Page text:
Port Renfrew’s Tall Tree Festival managed to keep their site fentalyl free, organizers report. (Submitted)

Port Renfrew’s Tall Tree Festival managed to keep their site fentalyl free, organizers report. (Submitted)

Tall Tree Festival fentanyl-free

The recently concluded Tall Tree Music Festival in Port Renfrew, reported that zero fentanyl was detected onsite.

That means that, “through harm reduction drug testing services that no fentanyl overdoses or deaths occurred,” according to Emmalee Brunt, communications manager for the festival.

Organizers of the festival determined it was important to step up following the increase in fentanyl-related drug overdoses in B.C., she said.

They made “the precautionary decision to increase harm reduction services and to increase staff on both the onsite medical team and harm reduction team for 2017.

“The Festival reports that zero fentanyl was detected in any of the free and confidential drug testing offered through Harm Reduction Services and no fentanyl related concerns were brought to the team’s attention over the course of the event. Most importantly, there were zero fentanyl overdoses reported by either the Harm Reduction Team, Medical Team or Volunteer Fire Dept, and only in one unrelated instance did a patron have to be transported offsite for further medical treatment. The individual was released shortly after admission and has made a full recovery,” she said.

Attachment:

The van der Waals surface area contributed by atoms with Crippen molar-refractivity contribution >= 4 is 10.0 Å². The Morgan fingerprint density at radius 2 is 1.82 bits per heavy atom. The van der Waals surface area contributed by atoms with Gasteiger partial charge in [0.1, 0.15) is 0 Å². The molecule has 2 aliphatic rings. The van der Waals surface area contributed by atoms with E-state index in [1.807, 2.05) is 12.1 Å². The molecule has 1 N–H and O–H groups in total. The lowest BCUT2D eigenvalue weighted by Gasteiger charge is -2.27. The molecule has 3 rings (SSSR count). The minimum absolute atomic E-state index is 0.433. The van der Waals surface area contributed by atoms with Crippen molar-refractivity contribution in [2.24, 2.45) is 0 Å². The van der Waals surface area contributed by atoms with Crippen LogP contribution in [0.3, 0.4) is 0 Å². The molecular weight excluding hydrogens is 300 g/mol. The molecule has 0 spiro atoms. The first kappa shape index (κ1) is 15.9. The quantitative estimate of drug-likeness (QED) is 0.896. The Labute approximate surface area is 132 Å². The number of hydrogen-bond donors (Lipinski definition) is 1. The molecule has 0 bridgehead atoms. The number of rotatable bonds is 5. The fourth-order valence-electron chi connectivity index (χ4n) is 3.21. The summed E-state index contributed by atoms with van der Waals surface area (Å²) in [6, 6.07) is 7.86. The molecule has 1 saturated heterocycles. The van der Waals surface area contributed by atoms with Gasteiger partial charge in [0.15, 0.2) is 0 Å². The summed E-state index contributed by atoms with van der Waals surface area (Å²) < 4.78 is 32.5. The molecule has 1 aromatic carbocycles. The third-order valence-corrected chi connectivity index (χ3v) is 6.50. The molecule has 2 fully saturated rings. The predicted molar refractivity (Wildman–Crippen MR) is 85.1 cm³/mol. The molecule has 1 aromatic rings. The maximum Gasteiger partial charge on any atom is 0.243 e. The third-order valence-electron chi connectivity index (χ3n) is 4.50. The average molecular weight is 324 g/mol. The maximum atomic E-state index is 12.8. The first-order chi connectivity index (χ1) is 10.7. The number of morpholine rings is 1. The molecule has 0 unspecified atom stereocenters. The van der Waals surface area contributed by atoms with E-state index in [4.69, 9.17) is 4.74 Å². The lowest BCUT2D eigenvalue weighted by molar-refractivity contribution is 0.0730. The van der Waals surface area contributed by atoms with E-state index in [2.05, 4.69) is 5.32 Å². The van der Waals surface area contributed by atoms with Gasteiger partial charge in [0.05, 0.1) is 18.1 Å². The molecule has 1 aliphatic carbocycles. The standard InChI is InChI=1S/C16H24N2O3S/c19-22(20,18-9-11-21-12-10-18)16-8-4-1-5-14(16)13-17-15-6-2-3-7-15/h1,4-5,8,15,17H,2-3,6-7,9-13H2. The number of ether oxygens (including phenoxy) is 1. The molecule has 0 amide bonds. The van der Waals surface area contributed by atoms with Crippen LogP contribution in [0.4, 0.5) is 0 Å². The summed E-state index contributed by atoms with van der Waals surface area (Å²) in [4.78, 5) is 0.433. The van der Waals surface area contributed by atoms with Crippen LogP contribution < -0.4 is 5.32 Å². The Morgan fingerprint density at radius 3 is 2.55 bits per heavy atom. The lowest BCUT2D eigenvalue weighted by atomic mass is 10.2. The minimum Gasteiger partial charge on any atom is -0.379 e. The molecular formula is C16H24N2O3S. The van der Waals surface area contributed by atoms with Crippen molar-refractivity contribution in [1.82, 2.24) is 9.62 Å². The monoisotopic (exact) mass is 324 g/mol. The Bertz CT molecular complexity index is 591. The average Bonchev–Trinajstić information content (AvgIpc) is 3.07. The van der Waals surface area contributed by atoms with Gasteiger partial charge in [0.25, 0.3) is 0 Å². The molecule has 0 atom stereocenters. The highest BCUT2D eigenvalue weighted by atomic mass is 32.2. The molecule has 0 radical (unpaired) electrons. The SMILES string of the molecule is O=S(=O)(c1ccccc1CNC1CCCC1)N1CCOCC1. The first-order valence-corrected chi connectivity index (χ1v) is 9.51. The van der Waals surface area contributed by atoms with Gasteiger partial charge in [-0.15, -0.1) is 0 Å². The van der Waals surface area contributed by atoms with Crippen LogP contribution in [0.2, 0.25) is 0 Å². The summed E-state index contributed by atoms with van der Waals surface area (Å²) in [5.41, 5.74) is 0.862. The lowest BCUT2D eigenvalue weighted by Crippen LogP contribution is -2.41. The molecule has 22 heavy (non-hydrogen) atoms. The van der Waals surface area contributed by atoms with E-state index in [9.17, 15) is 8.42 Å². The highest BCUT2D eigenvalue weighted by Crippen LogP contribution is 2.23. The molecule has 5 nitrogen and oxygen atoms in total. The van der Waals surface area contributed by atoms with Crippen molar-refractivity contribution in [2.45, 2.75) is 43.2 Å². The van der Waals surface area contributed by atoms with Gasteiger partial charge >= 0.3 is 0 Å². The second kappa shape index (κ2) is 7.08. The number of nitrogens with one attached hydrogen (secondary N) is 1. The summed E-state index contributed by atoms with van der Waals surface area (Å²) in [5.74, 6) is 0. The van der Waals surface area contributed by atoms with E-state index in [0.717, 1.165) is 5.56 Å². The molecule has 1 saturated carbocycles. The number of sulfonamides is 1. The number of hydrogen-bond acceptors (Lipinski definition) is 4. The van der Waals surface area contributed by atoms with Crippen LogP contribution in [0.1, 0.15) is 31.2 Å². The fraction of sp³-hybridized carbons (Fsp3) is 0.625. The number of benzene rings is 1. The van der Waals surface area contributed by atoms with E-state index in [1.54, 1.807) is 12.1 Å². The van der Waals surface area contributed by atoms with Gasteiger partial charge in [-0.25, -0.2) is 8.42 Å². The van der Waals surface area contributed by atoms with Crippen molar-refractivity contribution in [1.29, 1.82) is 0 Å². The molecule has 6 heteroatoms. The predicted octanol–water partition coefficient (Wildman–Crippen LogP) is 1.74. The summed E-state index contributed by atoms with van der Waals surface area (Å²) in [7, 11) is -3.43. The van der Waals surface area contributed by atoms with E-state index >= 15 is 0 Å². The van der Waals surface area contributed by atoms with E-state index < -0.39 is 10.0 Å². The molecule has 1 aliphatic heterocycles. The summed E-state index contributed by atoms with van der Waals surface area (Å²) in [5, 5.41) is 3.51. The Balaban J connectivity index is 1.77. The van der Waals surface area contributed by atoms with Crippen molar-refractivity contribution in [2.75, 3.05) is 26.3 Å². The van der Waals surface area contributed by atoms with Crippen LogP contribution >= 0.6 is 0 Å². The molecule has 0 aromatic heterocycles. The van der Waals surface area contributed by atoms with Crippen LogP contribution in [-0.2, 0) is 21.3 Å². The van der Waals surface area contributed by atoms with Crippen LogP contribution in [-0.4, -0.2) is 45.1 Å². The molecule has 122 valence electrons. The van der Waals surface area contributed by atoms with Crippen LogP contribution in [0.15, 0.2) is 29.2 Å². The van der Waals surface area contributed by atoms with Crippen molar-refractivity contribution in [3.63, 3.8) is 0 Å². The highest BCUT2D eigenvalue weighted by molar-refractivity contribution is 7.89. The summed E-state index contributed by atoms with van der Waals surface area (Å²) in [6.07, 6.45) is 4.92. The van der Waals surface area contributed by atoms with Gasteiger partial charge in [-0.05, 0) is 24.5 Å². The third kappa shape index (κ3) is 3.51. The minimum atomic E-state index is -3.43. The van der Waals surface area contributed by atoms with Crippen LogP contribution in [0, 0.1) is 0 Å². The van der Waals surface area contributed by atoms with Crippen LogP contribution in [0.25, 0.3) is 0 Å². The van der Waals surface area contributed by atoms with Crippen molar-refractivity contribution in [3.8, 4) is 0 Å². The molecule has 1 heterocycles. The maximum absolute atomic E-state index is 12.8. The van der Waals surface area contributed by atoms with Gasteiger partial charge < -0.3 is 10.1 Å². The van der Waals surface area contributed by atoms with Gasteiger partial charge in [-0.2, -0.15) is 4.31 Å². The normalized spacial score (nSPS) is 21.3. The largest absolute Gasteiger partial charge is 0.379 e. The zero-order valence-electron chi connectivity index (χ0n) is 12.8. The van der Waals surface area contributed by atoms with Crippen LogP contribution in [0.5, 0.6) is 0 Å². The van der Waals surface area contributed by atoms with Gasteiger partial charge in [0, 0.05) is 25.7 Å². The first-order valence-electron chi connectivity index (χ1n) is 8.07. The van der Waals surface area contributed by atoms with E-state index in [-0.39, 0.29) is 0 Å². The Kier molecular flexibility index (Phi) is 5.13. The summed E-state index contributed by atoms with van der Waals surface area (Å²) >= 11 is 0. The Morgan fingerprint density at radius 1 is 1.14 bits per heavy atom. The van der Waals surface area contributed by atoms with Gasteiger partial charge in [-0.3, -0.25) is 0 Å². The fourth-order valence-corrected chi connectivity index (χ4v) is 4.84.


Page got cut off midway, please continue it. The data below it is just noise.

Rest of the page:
According to Kaitlyn Nohr, director of harm reduction at Tall Tree Music Festival, the result has left everyone in the organization pleased.

Tall Tree’s harm reduction strategy worked by providing lots of education and care to patrons at the event.

While organizers do not condone the use of illicit drugs, the number one priority is keeping attendees safe. Over the course of the weekend, several drug tests were completed and more than 800 individuals educated about harm reduction practices.

“Harm Reduction and Medical worked around the clock to ensure the safety of everyone present,” Nohr said. “The difference in working with safety teams in a collaborative way has proven time and time again, (for me anyways over the past four years) that there is a solid group of individuals committed to supporting each other and the people attending the festival.”

In 2017 the services provided at the event included: full service field hospital, harm reduction tent, roving harm reduction unit, drug testing, drug and sexual education services, safe space/sanctuary for anyone needing a break, staff and volunteers ranging from nurses, social workers, counsellors, MDs, paramedics, police and fire. The volunteer firefighters onsite conducted hourly checks of buildings, outhouses and campsites to ensure patrons are safe throughout the night.